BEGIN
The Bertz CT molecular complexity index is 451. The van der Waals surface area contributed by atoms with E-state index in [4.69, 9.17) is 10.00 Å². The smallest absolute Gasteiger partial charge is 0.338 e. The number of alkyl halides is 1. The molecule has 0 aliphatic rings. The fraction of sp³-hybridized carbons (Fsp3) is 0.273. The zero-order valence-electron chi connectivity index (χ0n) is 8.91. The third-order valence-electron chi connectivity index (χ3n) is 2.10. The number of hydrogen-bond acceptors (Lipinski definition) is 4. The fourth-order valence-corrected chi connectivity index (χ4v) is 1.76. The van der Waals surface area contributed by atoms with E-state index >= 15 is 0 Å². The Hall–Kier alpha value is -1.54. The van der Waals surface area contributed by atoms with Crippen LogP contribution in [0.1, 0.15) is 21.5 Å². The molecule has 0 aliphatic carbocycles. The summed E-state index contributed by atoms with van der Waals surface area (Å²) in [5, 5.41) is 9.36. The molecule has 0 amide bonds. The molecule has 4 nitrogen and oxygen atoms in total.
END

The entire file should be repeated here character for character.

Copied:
The Bertz CT molecular complexity index is 451. The van der Waals surface area contributed by atoms with E-state index in [4.69, 9.17) is 10.00 Å². The smallest absolute Gasteiger partial charge is 0.338 e. The number of alkyl halides is 1. The molecule has 0 aliphatic rings. The fraction of sp³-hybridized carbons (Fsp3) is 0.273. The zero-order valence-electron chi connectivity index (χ0n) is 8.91. The third-order valence-electron chi connectivity index (χ3n) is 2.10. The number of hydrogen-bond acceptors (Lipinski definition) is 4. The fourth-order valence-corrected chi connectivity index (χ4v) is 1.76. The van der Waals surface area contributed by atoms with E-state index >= 15 is 0 Å². The Hall–Kier alpha value is -1.54. The van der Waals surface area contributed by atoms with Crippen LogP contribution in [0.1, 0.15) is 21.5 Å². The molecule has 0 aliphatic carbocycles. The summed E-state index contributed by atoms with van der Waals surface area (Å²) in [5, 5.41) is 9.36. The molecule has 0 amide bonds. The molecule has 4 nitrogen and oxygen atoms in total.